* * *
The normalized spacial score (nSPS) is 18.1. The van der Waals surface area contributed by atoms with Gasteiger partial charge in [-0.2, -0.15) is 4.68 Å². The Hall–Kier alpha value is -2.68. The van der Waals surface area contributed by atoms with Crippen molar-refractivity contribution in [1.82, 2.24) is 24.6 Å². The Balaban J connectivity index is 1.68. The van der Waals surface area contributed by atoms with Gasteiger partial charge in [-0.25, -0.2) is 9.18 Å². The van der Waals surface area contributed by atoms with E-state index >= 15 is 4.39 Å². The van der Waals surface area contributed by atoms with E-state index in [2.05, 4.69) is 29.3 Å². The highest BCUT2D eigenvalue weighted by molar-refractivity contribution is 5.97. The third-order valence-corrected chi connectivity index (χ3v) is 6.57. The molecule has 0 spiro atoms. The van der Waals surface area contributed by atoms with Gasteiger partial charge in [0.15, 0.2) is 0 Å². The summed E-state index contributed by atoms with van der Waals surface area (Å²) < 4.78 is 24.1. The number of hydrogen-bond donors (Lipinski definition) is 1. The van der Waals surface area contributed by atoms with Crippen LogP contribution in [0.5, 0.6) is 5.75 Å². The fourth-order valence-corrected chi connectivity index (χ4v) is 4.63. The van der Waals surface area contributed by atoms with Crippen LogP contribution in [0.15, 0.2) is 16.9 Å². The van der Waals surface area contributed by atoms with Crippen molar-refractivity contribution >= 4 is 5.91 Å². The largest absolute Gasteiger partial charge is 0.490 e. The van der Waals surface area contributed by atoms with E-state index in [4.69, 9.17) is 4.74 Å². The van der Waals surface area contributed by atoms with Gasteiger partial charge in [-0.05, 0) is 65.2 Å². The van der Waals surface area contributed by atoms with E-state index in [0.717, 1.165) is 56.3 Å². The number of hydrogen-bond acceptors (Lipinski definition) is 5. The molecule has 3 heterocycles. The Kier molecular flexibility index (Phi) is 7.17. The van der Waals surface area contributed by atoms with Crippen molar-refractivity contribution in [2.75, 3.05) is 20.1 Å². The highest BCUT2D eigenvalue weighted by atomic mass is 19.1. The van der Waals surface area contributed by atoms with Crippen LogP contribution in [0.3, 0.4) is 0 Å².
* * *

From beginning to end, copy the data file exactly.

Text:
The normalized spacial score (nSPS) is 18.1. The van der Waals surface area contributed by atoms with Gasteiger partial charge in [-0.2, -0.15) is 4.68 Å². The Hall–Kier alpha value is -2.68. The van der Waals surface area contributed by atoms with Crippen molar-refractivity contribution in [1.82, 2.24) is 24.6 Å². The Balaban J connectivity index is 1.68. The van der Waals surface area contributed by atoms with Gasteiger partial charge in [-0.25, -0.2) is 9.18 Å². The van der Waals surface area contributed by atoms with E-state index >= 15 is 4.39 Å². The van der Waals surface area contributed by atoms with E-state index in [2.05, 4.69) is 29.3 Å². The highest BCUT2D eigenvalue weighted by molar-refractivity contribution is 5.97. The third-order valence-corrected chi connectivity index (χ3v) is 6.57. The molecule has 0 spiro atoms. The van der Waals surface area contributed by atoms with Gasteiger partial charge in [0.15, 0.2) is 0 Å². The summed E-state index contributed by atoms with van der Waals surface area (Å²) < 4.78 is 24.1. The number of hydrogen-bond donors (Lipinski definition) is 1. The van der Waals surface area contributed by atoms with Crippen LogP contribution in [0.5, 0.6) is 5.75 Å². The fourth-order valence-corrected chi connectivity index (χ4v) is 4.63. The van der Waals surface area contributed by atoms with Crippen LogP contribution in [0.15, 0.2) is 16.9 Å². The van der Waals surface area contributed by atoms with Crippen molar-refractivity contribution >= 4 is 5.91 Å². The largest absolute Gasteiger partial charge is 0.490 e. The van der Waals surface area contributed by atoms with E-state index in [4.69, 9.17) is 4.74 Å². The van der Waals surface area contributed by atoms with Gasteiger partial charge in [-0.05, 0) is 65.2 Å². The van der Waals surface area contributed by atoms with E-state index in [0.717, 1.165) is 56.3 Å². The number of hydrogen-bond acceptors (Lipinski definition) is 5. The molecule has 3 heterocycles. The Kier molecular flexibility index (Phi) is 7.17. The van der Waals surface area contributed by atoms with Crippen molar-refractivity contribution in [2.75, 3.05) is 20.1 Å². The highest BCUT2D eigenvalue weighted by atomic mass is 19.1. The van der Waals surface area contributed by atoms with Crippen LogP contribution in [0.3, 0.4) is 0 Å².